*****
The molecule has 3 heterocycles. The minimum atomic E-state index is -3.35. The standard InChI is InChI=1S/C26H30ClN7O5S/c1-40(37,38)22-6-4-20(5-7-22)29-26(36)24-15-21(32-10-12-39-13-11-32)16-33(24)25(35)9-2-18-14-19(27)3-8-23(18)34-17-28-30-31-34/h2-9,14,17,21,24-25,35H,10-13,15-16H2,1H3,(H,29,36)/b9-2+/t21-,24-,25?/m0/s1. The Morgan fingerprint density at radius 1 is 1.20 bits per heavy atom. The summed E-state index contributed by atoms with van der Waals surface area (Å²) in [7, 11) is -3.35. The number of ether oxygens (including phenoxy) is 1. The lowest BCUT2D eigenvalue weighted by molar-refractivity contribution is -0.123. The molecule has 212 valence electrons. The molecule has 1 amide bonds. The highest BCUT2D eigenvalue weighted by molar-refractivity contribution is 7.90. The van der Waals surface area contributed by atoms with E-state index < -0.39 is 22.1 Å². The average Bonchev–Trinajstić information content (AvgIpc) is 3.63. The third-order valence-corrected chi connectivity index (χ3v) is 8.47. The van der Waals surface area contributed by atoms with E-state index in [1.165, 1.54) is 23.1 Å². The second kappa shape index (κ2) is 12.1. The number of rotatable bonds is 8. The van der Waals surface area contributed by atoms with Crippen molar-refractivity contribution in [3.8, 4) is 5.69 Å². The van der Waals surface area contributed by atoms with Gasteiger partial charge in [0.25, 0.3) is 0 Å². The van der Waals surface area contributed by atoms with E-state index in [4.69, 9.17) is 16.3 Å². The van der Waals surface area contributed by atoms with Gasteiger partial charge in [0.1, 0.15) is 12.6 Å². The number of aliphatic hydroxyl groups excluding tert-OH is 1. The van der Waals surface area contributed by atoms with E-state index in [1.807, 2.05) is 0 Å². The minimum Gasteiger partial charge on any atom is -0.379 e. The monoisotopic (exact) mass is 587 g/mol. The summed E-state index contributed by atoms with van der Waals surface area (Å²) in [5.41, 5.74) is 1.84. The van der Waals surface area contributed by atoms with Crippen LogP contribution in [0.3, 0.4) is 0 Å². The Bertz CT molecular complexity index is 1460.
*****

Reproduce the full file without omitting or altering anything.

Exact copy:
The molecule has 3 heterocycles. The minimum atomic E-state index is -3.35. The standard InChI is InChI=1S/C26H30ClN7O5S/c1-40(37,38)22-6-4-20(5-7-22)29-26(36)24-15-21(32-10-12-39-13-11-32)16-33(24)25(35)9-2-18-14-19(27)3-8-23(18)34-17-28-30-31-34/h2-9,14,17,21,24-25,35H,10-13,15-16H2,1H3,(H,29,36)/b9-2+/t21-,24-,25?/m0/s1. The Morgan fingerprint density at radius 1 is 1.20 bits per heavy atom. The summed E-state index contributed by atoms with van der Waals surface area (Å²) in [7, 11) is -3.35. The number of ether oxygens (including phenoxy) is 1. The lowest BCUT2D eigenvalue weighted by molar-refractivity contribution is -0.123. The molecule has 212 valence electrons. The molecule has 1 amide bonds. The highest BCUT2D eigenvalue weighted by molar-refractivity contribution is 7.90. The van der Waals surface area contributed by atoms with E-state index < -0.39 is 22.1 Å². The average Bonchev–Trinajstić information content (AvgIpc) is 3.63. The third-order valence-corrected chi connectivity index (χ3v) is 8.47. The van der Waals surface area contributed by atoms with E-state index in [1.165, 1.54) is 23.1 Å². The second kappa shape index (κ2) is 12.1. The number of rotatable bonds is 8. The van der Waals surface area contributed by atoms with Crippen molar-refractivity contribution in [3.8, 4) is 5.69 Å². The van der Waals surface area contributed by atoms with Gasteiger partial charge in [0.25, 0.3) is 0 Å². The van der Waals surface area contributed by atoms with E-state index in [4.69, 9.17) is 16.3 Å². The van der Waals surface area contributed by atoms with Gasteiger partial charge in [0.1, 0.15) is 12.6 Å². The number of aliphatic hydroxyl groups excluding tert-OH is 1. The van der Waals surface area contributed by atoms with E-state index in [1.807, 2.05) is 0 Å². The minimum Gasteiger partial charge on any atom is -0.379 e. The monoisotopic (exact) mass is 587 g/mol. The summed E-state index contributed by atoms with van der Waals surface area (Å²) in [5.41, 5.74) is 1.84. The van der Waals surface area contributed by atoms with Crippen LogP contribution in [0.3, 0.4) is 0 Å². The Bertz CT molecular complexity index is 1460.